Understanding the Spine and How Decompression Works
Point 1: There are 23 shock absorbing discs that are interwoven into the vertebrae (spinal bones) above and below. The discs are amazing structures and can handle hundreds of pounds of pressure without collapsing. The central core of the disc is made of pulpy gelatinous material (Nucleus Pulposus). It is surrounded by hundreds of tough fibrous layers (Annulus Fibrosus) that keep the soft Nucleus material in the center. The Nucleus acts as a spring and separates the vertebrae and also functions as a ball bearing. Because of its central location, the Nucleus allows the vertebrae above and below it to rotate, tilt and flex in any direction.
Point 2: The discs are integral components of the spinal curves . These curves are seen from the side of the body. The lumbar spine (red curve line) arches forward and the thickness of the discs are greater in the front. The joints in the spine are in the rear of the vertebral units and are called articular facets, as seen in the illustration above. When you bend forward, the discs are compressed by the vertebrae above and below (like scissor action). The discs are extremely flexible and elastic and can handle the body’s own weight, and then some. The fibers in the Annulus layers can be compressed, stretched and twisted millions of times over, in one lifetime.
Point 3: As we age, the circulation to the discs becomes less and the fibrous and nucleus material begin to dry out (desiccation). The Annulus fibers become more brittle as a result and become less elastic. Time, usage and desiccation (compression, stretching, twisting and drying) tear the micro-Annulus fibers. The tearing of the fibers allow the soft gelatinous nucleus material to break through the many Annulus layers and the results are devastating to the function of the spine. Because the Nucleus is no longer gathered in the center, the height of the disk flattens and the function of the joint becomes abnormal and inflexible
Usually, when the disc is compressed, the Nucleus is forced back and to one side, usually invading the space occupied by the spinal cord and spinal nerves. This is called a ‘bulging disc’. If the Nucleus material reaches the outside layers of the disc and leaks outside the spinal column, it is called a ‘disc herniation’ and is like a flat tire. As a result, the nerves and spinal cord are trapped (pinched). This trapping causes partial or total malfunction of nerve impulses going in and out of the spinal cord. Muscles, organs and the brain receive altered messages. Sometimes, this can cause disabling pain, numbness and weakness in various parts of the body.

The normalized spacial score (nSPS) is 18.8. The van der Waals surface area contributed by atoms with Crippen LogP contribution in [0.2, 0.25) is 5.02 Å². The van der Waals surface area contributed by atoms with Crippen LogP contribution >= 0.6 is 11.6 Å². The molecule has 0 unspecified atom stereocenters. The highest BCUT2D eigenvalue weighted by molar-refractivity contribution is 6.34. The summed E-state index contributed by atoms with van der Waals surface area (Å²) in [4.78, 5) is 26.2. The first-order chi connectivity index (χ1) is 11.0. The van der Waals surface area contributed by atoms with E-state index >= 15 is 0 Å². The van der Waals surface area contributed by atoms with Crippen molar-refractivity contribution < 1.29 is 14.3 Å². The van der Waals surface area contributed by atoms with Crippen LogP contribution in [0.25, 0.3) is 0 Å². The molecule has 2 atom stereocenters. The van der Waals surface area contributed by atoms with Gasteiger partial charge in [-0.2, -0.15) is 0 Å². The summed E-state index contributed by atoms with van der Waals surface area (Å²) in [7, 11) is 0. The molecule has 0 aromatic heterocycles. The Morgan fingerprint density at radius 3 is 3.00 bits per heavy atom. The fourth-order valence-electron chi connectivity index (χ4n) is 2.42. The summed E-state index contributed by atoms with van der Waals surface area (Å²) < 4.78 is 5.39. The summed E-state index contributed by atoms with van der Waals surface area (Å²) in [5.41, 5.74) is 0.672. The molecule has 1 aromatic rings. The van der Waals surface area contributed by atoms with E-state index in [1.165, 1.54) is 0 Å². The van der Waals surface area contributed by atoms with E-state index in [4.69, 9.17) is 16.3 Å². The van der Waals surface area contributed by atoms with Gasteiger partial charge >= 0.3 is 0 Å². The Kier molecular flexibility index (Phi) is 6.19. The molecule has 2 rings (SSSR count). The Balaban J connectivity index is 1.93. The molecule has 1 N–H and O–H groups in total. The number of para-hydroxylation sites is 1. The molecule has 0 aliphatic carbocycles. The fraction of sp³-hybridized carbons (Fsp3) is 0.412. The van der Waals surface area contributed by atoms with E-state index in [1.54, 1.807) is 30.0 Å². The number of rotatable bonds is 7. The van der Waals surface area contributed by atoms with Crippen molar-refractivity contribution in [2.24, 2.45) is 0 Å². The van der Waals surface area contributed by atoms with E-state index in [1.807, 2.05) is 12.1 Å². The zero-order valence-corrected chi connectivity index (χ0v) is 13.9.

Disc Decompression Traction Procedures
Dr. Watson incorporates Non-invasive, non-surgical specific Mechanical Traction Procedures with his adjustments to increase the chances of total recovery and long term relief. These Procedures were developed by a team of top physicians and engineers.
This therapy offers relief at an astounding 86% to 94% success rate for the following conditions:
• Herniated, slipped and buldging discs with or without complications
• Degenerative disc disease
• A relapse or failure following surgery even with multiple levels of herniation
• Facet syndromes
• Spinal Stenosis
Lumbar and Cervical specific mechanical traction procedures effectively treats these conditions to help patients live a pain-free life and return to more active lifestyles. It relieves lower back pain by enlarging disc space and creating a negative pressure or vacuum, drawing the soft gelatenous material to the center and reducing the disc herniation, strengthening outer ligaments and reversing high intradiscal pressure. Twelve to twenty 15-30 minute treatment sessions over 4-6 weeks are usually required.
The clinical outcomes of this study showed that 86% of the 219 patients who completed the therapy reported immediate resolution of symptoms, while 84% remained pain-free 90 days post-treatment. Physical examination findings showed improvement in 92% of the 219 patients, and remained intact in 89% of these patients 90 days after treatment. This Disc Decompression Traction Procedures study shows that disc disease-the most common cause of back pain, which costs the American health care system more than $50 billion annually-can be cost-effectively treated using Disc Decompression Traction Procedures.
The cost for successful non-surgical Disc Decompression Traction Procedures therapy is less than a tenth of that for surgery. These results show that biotechnological advances of Disc Decompression Traction Procedures reveal promising results for the future of effective management of patients with disc herniation and degenerative disc diseases.